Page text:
Rupiah Slides to April 2009 Low as Policy Measures Disappoint

Aug. 26 (Bloomberg) -- Indonesia’s rupiah fell to the weakest since April 2009 and sovereign bonds dropped on concern policy makers’ steps to boost dollar supply are insufficient to buoy Asia’s second worst-performing currency.

Indonesia will offer tax deductions for export-oriented companies to boost overseas sales and narrow the current-account deficit, which was a record $9.8 billion last quarter, Finance Minister Chatib Basri said Aug. 23. Bank Indonesia announced measures aimed at increasing domestic foreign-currency supply on the same day. Nomura Holdings Inc. is maintaining a bearish view on the rupiah due to the “relatively ineffective policy package,” analysts led by Singapore-based Euben Paracuelles wrote last week.

“The measures were meant to address structural issues in the medium- to long-term, while the market was expecting more immediate steps to address the rupiah’s weakness,” said Eric Alexander Sugandi, an economist in Jakarta at Standard Chartered Plc. “It doesn’t mean the measures are bad, only that they will take at least a month to show any impact.”

The rupiah slid 0.6 percent to 10,848 per dollar as of 4 p.m. in Jakarta, after earlier reaching 10,883, the weakest level since April 2009, according to prices from local banks. The spot rate fell 3.7 percent last week in the worst five-day period since November 2008, and traded at a 5.1 percent premium to the one-month non-deliverable forwards, which lost 1.4 percent to 11,425, data compiled by Bloomberg show.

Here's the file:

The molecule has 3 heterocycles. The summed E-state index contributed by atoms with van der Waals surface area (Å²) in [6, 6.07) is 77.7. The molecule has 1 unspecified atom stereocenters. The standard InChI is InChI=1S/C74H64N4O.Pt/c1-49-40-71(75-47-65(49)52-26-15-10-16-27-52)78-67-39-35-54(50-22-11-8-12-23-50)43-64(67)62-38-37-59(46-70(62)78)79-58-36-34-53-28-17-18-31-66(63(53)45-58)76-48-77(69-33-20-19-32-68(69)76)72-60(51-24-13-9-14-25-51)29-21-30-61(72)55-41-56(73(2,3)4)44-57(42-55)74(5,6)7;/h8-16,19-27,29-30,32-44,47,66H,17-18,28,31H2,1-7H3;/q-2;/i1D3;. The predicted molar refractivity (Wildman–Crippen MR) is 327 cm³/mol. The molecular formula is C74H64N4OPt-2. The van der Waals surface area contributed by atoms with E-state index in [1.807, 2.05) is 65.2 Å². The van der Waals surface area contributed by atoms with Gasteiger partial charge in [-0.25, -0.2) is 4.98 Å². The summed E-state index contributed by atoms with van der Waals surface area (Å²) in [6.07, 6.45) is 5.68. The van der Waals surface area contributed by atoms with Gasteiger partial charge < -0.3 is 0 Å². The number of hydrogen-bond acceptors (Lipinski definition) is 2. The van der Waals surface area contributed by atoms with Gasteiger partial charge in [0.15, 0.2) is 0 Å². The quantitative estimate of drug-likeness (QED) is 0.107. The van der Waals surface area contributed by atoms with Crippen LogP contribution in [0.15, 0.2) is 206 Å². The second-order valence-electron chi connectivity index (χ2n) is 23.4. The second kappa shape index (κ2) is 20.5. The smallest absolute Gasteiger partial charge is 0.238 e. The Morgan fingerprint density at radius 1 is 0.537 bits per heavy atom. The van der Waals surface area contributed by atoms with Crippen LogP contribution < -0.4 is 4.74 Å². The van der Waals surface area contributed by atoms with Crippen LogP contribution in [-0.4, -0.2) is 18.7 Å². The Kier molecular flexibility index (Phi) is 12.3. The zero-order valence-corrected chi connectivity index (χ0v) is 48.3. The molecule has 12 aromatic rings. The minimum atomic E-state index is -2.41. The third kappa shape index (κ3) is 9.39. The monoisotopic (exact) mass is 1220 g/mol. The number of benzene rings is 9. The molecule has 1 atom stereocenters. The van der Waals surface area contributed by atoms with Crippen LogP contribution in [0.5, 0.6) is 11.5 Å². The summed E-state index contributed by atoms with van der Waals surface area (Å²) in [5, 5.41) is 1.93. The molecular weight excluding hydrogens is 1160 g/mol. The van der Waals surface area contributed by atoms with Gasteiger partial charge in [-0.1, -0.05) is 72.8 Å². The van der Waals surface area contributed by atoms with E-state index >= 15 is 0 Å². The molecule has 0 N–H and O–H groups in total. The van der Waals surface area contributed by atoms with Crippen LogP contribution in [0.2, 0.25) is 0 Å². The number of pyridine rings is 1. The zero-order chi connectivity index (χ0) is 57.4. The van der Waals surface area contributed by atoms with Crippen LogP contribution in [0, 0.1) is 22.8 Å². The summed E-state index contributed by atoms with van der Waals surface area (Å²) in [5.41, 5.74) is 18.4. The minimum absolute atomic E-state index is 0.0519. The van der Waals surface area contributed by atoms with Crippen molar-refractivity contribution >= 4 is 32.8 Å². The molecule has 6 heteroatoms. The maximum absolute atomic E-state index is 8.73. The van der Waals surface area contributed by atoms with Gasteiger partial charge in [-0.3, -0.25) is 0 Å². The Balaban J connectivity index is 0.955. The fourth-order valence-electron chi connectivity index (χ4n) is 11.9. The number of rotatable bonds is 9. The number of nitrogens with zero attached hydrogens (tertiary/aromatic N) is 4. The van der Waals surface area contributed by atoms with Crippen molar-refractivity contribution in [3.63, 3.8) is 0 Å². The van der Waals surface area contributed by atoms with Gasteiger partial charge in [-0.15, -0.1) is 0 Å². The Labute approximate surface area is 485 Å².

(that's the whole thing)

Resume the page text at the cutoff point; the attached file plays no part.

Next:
A fixing used to settle the forwards set by the Association of Banks in Singapore was set at 11,052 today, from 10,964 on Aug. 23. One-month implied volatility, a measure of expected moves in the exchange rate used to price options, dropped 11 basis points, or 0.11 percentage point, to 17.88 percent, data compiled by Bloomberg show.

The yield on government bonds due May 2023 climbed seven basis points to 8.50 percent, prices from the Inter Dealer Market Association show. The rate added 67 basis points in August and 331 basis points this year.

To contact the reporter on this story: Yudith Ho in Jakarta at yho35@bloomberg.net

To contact the editor responsible for this story: Amit Prakash at aprakash1@bloomberg.net